As president of the SMU chapter of the Young Conservatives of Texas, Brad Julsonnet is on a mission to protect First Amendment rights for students. He and the other members of YCT want SMU students to feel free to express themselves. To encourage freedom of speech, YCT members will be on the west bridge of the Hughes-Trigg Student Center today between 10 a.m. and 4 p.m., handing out fliers to accompany 25 stake signs scattered across campus. YCT stresses the importance of being able to use symbolic speech to express opinions. The signs show two images, one of a burning […]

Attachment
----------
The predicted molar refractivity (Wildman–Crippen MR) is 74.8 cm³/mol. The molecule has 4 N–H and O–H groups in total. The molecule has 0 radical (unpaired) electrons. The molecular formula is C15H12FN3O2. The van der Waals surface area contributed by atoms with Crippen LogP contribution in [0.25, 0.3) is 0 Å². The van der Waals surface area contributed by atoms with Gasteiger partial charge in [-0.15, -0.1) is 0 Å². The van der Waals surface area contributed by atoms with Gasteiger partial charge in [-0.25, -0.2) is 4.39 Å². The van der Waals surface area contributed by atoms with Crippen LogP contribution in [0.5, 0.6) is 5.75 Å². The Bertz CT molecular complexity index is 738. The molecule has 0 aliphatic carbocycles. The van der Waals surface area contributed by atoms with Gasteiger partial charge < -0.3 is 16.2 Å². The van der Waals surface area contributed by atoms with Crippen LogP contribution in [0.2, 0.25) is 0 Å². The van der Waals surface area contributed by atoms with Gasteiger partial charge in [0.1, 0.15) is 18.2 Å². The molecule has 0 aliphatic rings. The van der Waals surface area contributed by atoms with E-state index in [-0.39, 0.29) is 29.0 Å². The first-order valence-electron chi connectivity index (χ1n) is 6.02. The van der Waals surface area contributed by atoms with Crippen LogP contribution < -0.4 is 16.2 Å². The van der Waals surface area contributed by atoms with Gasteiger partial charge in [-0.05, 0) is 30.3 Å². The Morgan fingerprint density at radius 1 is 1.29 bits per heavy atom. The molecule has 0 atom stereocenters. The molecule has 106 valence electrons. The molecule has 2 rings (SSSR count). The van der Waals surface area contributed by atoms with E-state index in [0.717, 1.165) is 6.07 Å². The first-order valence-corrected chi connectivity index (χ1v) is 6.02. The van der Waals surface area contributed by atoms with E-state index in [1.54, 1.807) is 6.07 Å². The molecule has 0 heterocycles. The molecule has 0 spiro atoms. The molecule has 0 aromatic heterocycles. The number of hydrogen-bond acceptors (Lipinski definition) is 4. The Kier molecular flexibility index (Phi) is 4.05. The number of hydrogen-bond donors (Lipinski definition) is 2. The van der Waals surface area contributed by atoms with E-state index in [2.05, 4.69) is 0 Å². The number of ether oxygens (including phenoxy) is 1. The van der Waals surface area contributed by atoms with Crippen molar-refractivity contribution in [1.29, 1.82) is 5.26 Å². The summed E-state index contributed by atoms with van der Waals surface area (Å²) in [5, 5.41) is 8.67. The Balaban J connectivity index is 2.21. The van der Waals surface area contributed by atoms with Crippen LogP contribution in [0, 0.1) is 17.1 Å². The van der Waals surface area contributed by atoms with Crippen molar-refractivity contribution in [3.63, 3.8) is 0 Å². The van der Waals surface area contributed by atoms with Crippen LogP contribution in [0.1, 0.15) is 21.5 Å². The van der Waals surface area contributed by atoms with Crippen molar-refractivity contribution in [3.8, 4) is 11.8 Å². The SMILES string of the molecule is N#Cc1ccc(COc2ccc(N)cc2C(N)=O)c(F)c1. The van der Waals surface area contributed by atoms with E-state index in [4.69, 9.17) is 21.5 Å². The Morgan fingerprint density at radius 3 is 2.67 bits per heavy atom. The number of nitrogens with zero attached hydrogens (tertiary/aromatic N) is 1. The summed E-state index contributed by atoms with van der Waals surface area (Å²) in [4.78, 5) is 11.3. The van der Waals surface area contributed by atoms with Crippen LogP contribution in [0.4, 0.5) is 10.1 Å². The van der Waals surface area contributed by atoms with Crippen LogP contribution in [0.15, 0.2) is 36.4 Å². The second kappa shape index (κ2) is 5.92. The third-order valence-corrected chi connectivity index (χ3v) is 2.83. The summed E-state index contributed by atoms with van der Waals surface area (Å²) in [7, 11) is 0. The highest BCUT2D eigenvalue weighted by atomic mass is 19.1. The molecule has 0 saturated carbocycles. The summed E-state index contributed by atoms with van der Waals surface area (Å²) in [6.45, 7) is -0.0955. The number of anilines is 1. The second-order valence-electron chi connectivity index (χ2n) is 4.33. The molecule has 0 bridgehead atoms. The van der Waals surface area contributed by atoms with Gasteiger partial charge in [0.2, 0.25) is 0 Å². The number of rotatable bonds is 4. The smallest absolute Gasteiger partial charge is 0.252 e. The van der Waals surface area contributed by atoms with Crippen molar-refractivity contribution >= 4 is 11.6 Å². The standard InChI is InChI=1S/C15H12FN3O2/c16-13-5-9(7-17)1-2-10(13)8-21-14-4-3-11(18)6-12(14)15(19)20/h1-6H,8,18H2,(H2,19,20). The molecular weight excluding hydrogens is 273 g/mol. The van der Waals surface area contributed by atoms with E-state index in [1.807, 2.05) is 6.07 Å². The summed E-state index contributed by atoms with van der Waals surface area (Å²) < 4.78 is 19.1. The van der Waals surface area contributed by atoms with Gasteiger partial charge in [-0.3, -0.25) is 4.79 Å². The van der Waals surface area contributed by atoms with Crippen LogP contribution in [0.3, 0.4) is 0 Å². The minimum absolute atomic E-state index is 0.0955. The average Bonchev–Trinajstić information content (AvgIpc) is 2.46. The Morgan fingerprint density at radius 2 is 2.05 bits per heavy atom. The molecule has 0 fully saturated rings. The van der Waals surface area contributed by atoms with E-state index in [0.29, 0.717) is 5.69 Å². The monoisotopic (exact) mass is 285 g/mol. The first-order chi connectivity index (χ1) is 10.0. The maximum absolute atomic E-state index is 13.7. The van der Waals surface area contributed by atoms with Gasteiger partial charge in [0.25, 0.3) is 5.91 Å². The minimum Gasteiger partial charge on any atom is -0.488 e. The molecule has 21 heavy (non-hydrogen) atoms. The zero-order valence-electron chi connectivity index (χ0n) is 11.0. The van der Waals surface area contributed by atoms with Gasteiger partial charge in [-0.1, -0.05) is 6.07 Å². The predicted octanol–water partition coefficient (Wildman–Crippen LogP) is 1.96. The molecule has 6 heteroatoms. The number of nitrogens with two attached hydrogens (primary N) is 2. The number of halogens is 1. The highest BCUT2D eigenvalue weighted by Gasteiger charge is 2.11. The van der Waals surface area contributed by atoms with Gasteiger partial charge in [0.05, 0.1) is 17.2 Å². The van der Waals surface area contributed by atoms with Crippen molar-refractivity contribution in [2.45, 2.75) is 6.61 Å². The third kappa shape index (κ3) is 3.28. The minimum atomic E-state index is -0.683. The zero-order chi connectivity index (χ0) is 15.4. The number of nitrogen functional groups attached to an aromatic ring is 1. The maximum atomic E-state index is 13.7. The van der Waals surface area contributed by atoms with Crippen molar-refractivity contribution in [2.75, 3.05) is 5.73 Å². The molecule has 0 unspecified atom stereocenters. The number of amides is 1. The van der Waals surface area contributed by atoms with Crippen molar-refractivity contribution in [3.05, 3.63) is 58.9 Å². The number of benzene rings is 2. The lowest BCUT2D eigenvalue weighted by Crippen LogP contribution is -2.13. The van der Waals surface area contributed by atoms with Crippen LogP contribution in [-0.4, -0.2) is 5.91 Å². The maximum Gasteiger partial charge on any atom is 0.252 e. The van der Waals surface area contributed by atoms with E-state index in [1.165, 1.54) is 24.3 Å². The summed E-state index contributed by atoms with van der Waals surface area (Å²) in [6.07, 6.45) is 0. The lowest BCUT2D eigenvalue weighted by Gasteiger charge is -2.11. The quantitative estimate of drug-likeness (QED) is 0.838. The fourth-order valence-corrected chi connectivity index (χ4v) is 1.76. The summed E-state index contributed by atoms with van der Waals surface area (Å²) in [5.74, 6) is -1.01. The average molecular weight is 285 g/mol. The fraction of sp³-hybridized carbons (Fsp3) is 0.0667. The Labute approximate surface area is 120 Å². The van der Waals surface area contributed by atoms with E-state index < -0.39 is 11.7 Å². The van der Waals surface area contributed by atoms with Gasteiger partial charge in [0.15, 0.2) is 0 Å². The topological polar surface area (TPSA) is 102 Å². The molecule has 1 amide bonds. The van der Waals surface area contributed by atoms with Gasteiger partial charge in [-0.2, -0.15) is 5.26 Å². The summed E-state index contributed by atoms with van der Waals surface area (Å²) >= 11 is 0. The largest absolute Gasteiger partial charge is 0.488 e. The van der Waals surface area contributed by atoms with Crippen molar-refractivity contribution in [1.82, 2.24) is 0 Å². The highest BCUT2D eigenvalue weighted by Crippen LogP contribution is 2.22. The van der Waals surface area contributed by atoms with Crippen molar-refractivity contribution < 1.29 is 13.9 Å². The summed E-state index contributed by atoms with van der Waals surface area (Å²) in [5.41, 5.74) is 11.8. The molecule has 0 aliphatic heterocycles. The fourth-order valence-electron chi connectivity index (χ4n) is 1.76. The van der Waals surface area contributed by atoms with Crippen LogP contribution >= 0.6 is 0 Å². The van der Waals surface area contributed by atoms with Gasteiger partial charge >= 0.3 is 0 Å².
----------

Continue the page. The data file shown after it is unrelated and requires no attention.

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  • Burning the Cookies: SMU wrong to halt ‘affirmative action sale’

    September 26, 2003

    Famed First Amendment lawyer Floyd Abrams told a national group of editorial writers last week that threats to the First Amendment these days come more often from the left than the right. It was a provocative statement from Mr. Abrams, himself a man of the left. Yesterday’s action by Southern Methodist University seems to back it up. On Wednesday, SMU officials shut down an “affirmative action bake sale” sponsored by Young Conservatives of Texas. It was a theatrical form of political protest, in which the group sold pastries whose prices were determined by the ethnicity or gender of potential customers. […]